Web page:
Poet Lawrence Ferlinghetti has died at age 101

Lawrence Ferlinghetti in front of his City Lights Bookstore in San Francisco. (City Lights photo)

Lawrence Ferlinghetti, whose poetry defied social barriers and norms, and who saw his poetry as insurgent art, died on February 22. He inspired generations of writers and artists from his City Lights bookstore in San Francisco to make art that challenged the status quo. Ferlinghetti protested the U.S. war on Vietnam and urged other poets and artists to engage in politics. On his death, a friend said of Lawrence that he had been full of humor and would likely say, “Well, what would you expect from a 101-year-old?”

Here he is reading his poem, “The World is a Beautiful Place”:


The world is a beautiful place

The world is a beautiful place
to be born into
if you don’t mind happiness
not always being
so very much fun
if you don’t mind a touch of hell
now and then
just when everything is fine
because even in heaven
they don’t sing
all the time
The world is a beautiful place
to be born into
if you don’t mind some people dying
all the time
or maybe only starving
some of the time
which isn’t half so bad
if it isn’t you
Oh the world is a beautiful place
to be born into
if you don’t much mind
a few dead minds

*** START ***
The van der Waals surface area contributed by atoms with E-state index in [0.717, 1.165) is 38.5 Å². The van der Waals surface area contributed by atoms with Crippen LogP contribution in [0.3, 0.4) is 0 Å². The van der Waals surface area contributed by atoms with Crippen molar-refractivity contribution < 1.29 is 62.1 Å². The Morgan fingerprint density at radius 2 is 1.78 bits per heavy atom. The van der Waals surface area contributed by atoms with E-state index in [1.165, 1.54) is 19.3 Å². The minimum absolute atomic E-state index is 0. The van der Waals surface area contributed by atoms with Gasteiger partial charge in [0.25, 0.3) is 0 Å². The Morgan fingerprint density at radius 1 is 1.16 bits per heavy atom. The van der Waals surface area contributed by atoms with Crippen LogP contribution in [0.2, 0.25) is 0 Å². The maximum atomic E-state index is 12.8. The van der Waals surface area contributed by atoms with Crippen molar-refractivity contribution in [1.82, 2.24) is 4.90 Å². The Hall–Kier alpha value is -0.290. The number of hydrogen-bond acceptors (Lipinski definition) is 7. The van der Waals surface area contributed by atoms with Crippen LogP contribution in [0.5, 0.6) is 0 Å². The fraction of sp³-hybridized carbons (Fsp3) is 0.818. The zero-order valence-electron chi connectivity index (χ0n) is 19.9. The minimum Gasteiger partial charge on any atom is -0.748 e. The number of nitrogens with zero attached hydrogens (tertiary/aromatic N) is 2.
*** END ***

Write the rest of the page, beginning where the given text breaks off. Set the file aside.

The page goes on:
in the higher places
or a bomb or two
now and then
in your upturned faces
or such other improprieties
as our Name Brand society
is prey to
with its men of distinction
and its men of extinction
and its priests
and other patrolmen
and its various segregations
and congressional investigations
and other constipations
that our fool flesh
is heir to
Yes the world is the best place of all
for a lot of such things as
making the fun scene
and making the love scene
and making the sad scene
and singing low songs of having
and walking around
looking at everything
and smelling flowers
and goosing statues
and even thinking
and kissing people and
making babies and wearing pants
and waving hats and
and going swimming in rivers
on picnics
in the middle of the summer
and just generally
‘living it up’
but then right in the middle of it
comes the smiling

– Lawrence Ferlinghetti, 1919-2021